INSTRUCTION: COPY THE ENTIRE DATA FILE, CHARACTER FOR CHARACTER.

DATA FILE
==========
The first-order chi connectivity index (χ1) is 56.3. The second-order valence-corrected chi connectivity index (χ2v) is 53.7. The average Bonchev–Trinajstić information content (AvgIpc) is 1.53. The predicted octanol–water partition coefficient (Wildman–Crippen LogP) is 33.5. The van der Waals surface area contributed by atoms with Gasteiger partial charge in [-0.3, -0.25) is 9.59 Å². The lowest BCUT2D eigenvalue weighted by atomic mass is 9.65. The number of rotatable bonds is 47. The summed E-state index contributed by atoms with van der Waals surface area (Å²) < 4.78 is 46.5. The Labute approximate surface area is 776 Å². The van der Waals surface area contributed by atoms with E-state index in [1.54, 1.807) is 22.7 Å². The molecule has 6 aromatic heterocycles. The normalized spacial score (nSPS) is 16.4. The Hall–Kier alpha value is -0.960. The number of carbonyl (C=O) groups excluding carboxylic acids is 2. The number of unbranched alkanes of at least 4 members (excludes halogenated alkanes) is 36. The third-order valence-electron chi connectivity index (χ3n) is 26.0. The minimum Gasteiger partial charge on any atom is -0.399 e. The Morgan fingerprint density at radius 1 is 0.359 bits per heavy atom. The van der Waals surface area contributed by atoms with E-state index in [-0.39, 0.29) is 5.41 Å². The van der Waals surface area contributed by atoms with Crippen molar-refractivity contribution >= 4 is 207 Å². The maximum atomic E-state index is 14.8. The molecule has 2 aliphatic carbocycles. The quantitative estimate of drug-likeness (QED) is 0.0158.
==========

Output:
The first-order chi connectivity index (χ1) is 56.3. The second-order valence-corrected chi connectivity index (χ2v) is 53.7. The average Bonchev–Trinajstić information content (AvgIpc) is 1.53. The predicted octanol–water partition coefficient (Wildman–Crippen LogP) is 33.5. The van der Waals surface area contributed by atoms with Gasteiger partial charge in [-0.3, -0.25) is 9.59 Å². The lowest BCUT2D eigenvalue weighted by atomic mass is 9.65. The number of rotatable bonds is 47. The summed E-state index contributed by atoms with van der Waals surface area (Å²) < 4.78 is 46.5. The Labute approximate surface area is 776 Å². The van der Waals surface area contributed by atoms with E-state index in [1.54, 1.807) is 22.7 Å². The molecule has 6 aromatic heterocycles. The normalized spacial score (nSPS) is 16.4. The Hall–Kier alpha value is -0.960. The number of carbonyl (C=O) groups excluding carboxylic acids is 2. The number of unbranched alkanes of at least 4 members (excludes halogenated alkanes) is 36. The third-order valence-electron chi connectivity index (χ3n) is 26.0. The minimum Gasteiger partial charge on any atom is -0.399 e. The Morgan fingerprint density at radius 1 is 0.359 bits per heavy atom. The van der Waals surface area contributed by atoms with E-state index in [-0.39, 0.29) is 5.41 Å². The van der Waals surface area contributed by atoms with Crippen molar-refractivity contribution >= 4 is 207 Å². The maximum atomic E-state index is 14.8. The molecule has 2 aliphatic carbocycles. The quantitative estimate of drug-likeness (QED) is 0.0158.